New percussion ensemble starts year off with a bang


Malita Villamayor

Senior Jaxon Hoffmann practices on the marimbas in room 1440 on Nov. 12.

By Malita Villamayor, Reporter

Senior Jaxon Hoffmann counted off the ensemble to begin the opening lines of a sight reading exercise in the band room on Oct. 9. Of course, this wasn’t one of SHS’s usual musical groups. This year marks the first in many that the band has its own percussion ensemble, and it’s being led by Hoffmann himself.

“I saw a few videos on youtube of other groups doing it, and it looked really cool. So, I thought it would be something fun and interesting to do against the stress of school,” Hoffmann said.

Beginning on Oct. 9 and meeting every Tuesday, the ensemble is hoping to practice 2-3 pieces to perform in the upcoming Solo-Ensemble competition.

“We have 5, but I’m only looking at 2-3 because a couple of them don’t have enough parts for everyone, and I want to get everyone involved,” Hoffmann said.

Because there are a lot of band-related ensembles in SHS, band teacher Joe Kasparek isn’t able to oversee some of them personally, especially ensembles focused on a particular instrumental group. This includes the percussion ensemble.

“I step in to help sometimes, but I’ll let students who are capable lead the group,” Kasparek said. “I can’t be everywhere.”

Of course, teaching a group of 10 students without prior experience isn’t easy.

“It’s a lot more challenging than I thought it would be, to say the least,” Hoffmann said. “But this is as much a new experience for me as it is for everyone else that’s in it.”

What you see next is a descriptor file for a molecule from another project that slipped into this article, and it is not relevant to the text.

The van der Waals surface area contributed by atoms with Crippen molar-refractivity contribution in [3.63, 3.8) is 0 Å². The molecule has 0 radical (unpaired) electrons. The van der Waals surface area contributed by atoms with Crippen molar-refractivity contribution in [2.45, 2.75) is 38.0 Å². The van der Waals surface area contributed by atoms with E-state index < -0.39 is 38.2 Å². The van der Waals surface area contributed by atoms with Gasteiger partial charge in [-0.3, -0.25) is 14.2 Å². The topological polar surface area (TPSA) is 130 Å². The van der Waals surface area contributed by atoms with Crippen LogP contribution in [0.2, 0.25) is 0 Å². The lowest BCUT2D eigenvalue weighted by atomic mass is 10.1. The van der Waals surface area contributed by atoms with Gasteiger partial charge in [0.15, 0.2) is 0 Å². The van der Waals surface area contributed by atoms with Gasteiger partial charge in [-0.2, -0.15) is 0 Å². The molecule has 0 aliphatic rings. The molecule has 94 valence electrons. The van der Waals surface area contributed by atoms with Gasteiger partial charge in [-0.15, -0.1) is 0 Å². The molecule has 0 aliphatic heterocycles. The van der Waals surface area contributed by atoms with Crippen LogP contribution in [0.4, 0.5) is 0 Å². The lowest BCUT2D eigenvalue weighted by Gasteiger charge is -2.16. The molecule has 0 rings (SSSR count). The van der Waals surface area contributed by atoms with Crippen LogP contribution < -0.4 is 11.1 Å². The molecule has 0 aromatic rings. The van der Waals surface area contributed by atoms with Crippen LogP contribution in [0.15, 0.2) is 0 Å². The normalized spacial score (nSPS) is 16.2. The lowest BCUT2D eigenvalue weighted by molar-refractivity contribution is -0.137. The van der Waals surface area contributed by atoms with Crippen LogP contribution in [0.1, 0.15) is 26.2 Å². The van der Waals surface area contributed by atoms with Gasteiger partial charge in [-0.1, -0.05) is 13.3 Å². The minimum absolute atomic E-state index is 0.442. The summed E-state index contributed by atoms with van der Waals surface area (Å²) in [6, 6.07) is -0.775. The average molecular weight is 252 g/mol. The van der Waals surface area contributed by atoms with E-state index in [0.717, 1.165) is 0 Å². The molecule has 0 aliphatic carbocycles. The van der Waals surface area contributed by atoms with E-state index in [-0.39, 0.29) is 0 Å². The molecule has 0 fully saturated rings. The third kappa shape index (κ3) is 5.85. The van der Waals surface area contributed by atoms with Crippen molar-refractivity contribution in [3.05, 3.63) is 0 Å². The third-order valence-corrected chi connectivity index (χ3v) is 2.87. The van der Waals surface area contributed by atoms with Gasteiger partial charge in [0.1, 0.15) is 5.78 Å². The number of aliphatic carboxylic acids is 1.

Unfortunately, due to scheduling conflicts as well as the Lunch and Learn ban, they’ve only had 4 practices so far on Oct. 9, Oct. 16, Nov. 6, and Nov. 13. Figuring out the setup and making time for warm-ups has also decreased the time to practice their pieces, but the logistics are being figured out with each practice.

“We just need to stay focused now that we’re starting to meet consistently,” Hoffmann said. “The most important thing for us now is to stay on task.”

One member of the group, Senior Allison Avery, is actually not a percussionist, but a flutist as her primary instrument. For her senior project, however, she’s working towards learning the snare drum. While she hasn’t played it in the ensemble yet, she’s already found benefits in working with the ensemble.

“It’s helping me keep time and it helps me keep count for longer sections,” Avery said. “In snare music, there are no long notes like flute music.”

In flute music, there are sometimes sections where the player only has to play and hold a note for a long period of time. In percussion parts, there is no “holding a note.” Often times, they have to keep complex rhythms and beats that require them to pay attention to both the current and future parts of the music

Other percussionists in the ensemble really enjoy the community they have with each other, as many of them are already friends. All of them have already gotten to know each other because they all — naturally — play in the percussion section.

“I like that it’s percussion-based only,” senior Jackson Karren said. “I really enjoy being with the people there; I’m friends with a lot of them.”

While he isn’t always able to be there, Kasparek has been looking forward to creating this ensemble for quite some time. Even with the beginning-of-the-year hiccups, there’s no doubt in his mind that they’ll be ready for the Solo-Ensemble competition.

“Oh yeah. They’ll get it ready in time,” Kasparek said.

While there’s still time before March arrives, competition dates never are as far off as they seem. Even so, the relationships they already have with each other might be the very thing that pushes them forward to be successful in the future.